SAN FRANCISCO (KGO) -- A report out Wednesday night finds that PG&E knew for years its power lines could spark wildfires, but did not take steps to fix them.
All this comes as we're heading into another fire season, with PG&E scrambling to make sure its lines and towers can hold up as the brush and trees dry and those high winds hit.
PG&E admitted months ago and fire inspectors confirmed that its Caribou-Palermo transmission line sparked the Camp Fire that spread to the town of Paradise and beyond last November, killing 85 people.
RELATED: PG&E paying millions in bonuses despite horrible wildfire year
"That caused sparks," wildfire victims Attorney Dario de Ghetaldi told the I-Team on Feb. 28. "The sparks fell down into the brush and the fire started."
de Ghetaldi showed the I-Team photographs of Tower :27/222 with a broken C-hook that held an insulator, a flash mark, and other damage.
"If you look at the picture of the view going southwest, you can see that the mountain is torched, said de Ghetaldi. "If you look at the view going to the northeast, no damage, so there's no question that this is where the fire started, there's nothing else around it that could have started the fire."
RELATED: PG&E may cut electricity during high wind and fire danger, here's how to be ready for a blackout
On Wednesday, the Wall Street Journal reports documents obtained under the Freedom of Information Act show that before the Camp Fire, PG&E "knew that 49 of the steel towers that carry the electrical line that failed needed to be replaced entirely," and that some of the towers are more than 100 years old.
But the Journal says PG&E delayed upgrades to some of its oldest transmission lines, ranking them as low-risk projects.
Mindy Spatt of The Utility Reform Network told the I-Team on Wednesday, "This is a company that puts profits before people again and again and again."
RELATED: Questions mount about PG&E's choices for CEO and board directors
Consumer activists from TURN are calling for the state to take over the transmission lines, saying PG&E can't be trusted to spend money wisely.
"When they need a lobbyist, they have no problem lining one up and hiring one, a hundred lobbyists," said Spatt. "When they need a hundred lawyers for a bankruptcy filing, but apparently when they need someone to walk from one transmission line to another, they can't do it."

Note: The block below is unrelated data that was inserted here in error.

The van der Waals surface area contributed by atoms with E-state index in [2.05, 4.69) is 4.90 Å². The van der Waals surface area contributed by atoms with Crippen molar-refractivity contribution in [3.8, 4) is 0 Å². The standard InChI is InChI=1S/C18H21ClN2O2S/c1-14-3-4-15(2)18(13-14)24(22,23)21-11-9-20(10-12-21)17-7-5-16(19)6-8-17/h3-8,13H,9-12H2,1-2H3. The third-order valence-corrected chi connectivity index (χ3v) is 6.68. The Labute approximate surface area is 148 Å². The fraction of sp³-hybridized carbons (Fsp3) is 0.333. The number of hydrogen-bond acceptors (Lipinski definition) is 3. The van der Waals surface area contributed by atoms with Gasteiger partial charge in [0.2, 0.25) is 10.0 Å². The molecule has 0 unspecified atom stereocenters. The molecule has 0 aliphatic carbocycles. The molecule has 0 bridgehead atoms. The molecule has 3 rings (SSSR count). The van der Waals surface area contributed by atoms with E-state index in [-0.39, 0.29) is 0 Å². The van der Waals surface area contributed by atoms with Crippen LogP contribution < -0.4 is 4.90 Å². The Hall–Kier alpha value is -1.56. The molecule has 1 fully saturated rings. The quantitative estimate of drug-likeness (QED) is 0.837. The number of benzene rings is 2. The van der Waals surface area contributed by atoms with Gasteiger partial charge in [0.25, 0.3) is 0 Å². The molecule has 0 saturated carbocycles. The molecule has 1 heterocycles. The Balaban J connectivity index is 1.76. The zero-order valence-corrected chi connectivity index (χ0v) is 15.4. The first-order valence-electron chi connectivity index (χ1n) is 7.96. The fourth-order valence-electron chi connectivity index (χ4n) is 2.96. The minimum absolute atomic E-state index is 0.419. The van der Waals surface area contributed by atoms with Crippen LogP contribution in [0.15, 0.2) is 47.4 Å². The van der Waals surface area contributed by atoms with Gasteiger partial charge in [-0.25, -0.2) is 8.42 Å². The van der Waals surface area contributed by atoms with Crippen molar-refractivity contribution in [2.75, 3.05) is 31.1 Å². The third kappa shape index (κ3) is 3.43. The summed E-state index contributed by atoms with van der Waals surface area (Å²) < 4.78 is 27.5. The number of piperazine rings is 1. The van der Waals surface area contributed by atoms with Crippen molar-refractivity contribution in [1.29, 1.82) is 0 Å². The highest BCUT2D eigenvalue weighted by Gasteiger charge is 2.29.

PG&E has long been criticized for its maintenance program. We spoke with State Senator Jerry Hill in February.
RELATED: PG&E power, gas bills could go up if CPUC approves hike
"PG&E had improvements they were going to make on that line and they deferred them," said Hill. "They got the money for it, spent the money on something else, and asked for the money again and every year they were supposed to do it, they still haven't started the work that was to be done on that line."
In fact, last month, PG&E announced inspections found thousands of repairs needed for the Caribou-Palermo line, and decided to retire it permanently.
The Journal reports that PG&E "began detailed inspections of its transmission lines only after the Camp Fire that destroyed Paradise." The company has begun using drones, and provided the I-Team with video of inspectors at work.
RELATED: San Jose Mayor calls for PG&E oversight over planned blackouts
PG&E emailed a statement on Wednesday, "We are taking action to meet the challenge. PG&E is completing advanced inspections of our electric infrastructure in the high fire-threat areas." And added, "PG&E will make the status of all of our high-priority repairs publicly available next week."
Also on Wednesday, the judge overseeing PG&E's federal probation issued an order. The company has to respond to the Wall Street Journal article paragraph by paragraph and to explain why they paid out $5 billion in dividends before filing bankruptcy -- instead of fixing its transmission lines and towers, and trimming trees.
Take a look at for a look at more stories by Dan Noyes and the ABC7 News I-Team.
Reaction to report: PG&E knew its power lines could spark wildfires